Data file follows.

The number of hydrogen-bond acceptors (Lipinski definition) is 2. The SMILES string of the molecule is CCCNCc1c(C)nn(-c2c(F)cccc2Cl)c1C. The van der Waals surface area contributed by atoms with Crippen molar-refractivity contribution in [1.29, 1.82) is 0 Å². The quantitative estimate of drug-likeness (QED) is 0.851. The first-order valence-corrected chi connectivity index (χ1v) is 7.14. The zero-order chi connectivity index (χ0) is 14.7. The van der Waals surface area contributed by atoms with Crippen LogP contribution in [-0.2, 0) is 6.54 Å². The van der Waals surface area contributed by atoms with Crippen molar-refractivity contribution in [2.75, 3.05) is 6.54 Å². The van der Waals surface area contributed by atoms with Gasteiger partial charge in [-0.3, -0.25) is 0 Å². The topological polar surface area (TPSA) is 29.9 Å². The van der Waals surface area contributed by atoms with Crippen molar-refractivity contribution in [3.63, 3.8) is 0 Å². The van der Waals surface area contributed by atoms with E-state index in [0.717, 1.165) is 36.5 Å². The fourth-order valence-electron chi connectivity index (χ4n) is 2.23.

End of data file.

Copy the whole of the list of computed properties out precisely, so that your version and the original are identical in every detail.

The number of hydrogen-bond acceptors (Lipinski definition) is 2. The SMILES string of the molecule is CCCNCc1c(C)nn(-c2c(F)cccc2Cl)c1C. The van der Waals surface area contributed by atoms with Crippen molar-refractivity contribution in [1.29, 1.82) is 0 Å². The quantitative estimate of drug-likeness (QED) is 0.851. The first-order valence-corrected chi connectivity index (χ1v) is 7.14. The zero-order chi connectivity index (χ0) is 14.7. The van der Waals surface area contributed by atoms with Crippen LogP contribution in [-0.2, 0) is 6.54 Å². The van der Waals surface area contributed by atoms with Crippen molar-refractivity contribution in [2.75, 3.05) is 6.54 Å². The van der Waals surface area contributed by atoms with Gasteiger partial charge in [-0.3, -0.25) is 0 Å². The topological polar surface area (TPSA) is 29.9 Å². The van der Waals surface area contributed by atoms with Crippen molar-refractivity contribution in [3.63, 3.8) is 0 Å². The van der Waals surface area contributed by atoms with E-state index in [0.717, 1.165) is 36.5 Å². The fourth-order valence-electron chi connectivity index (χ4n) is 2.23.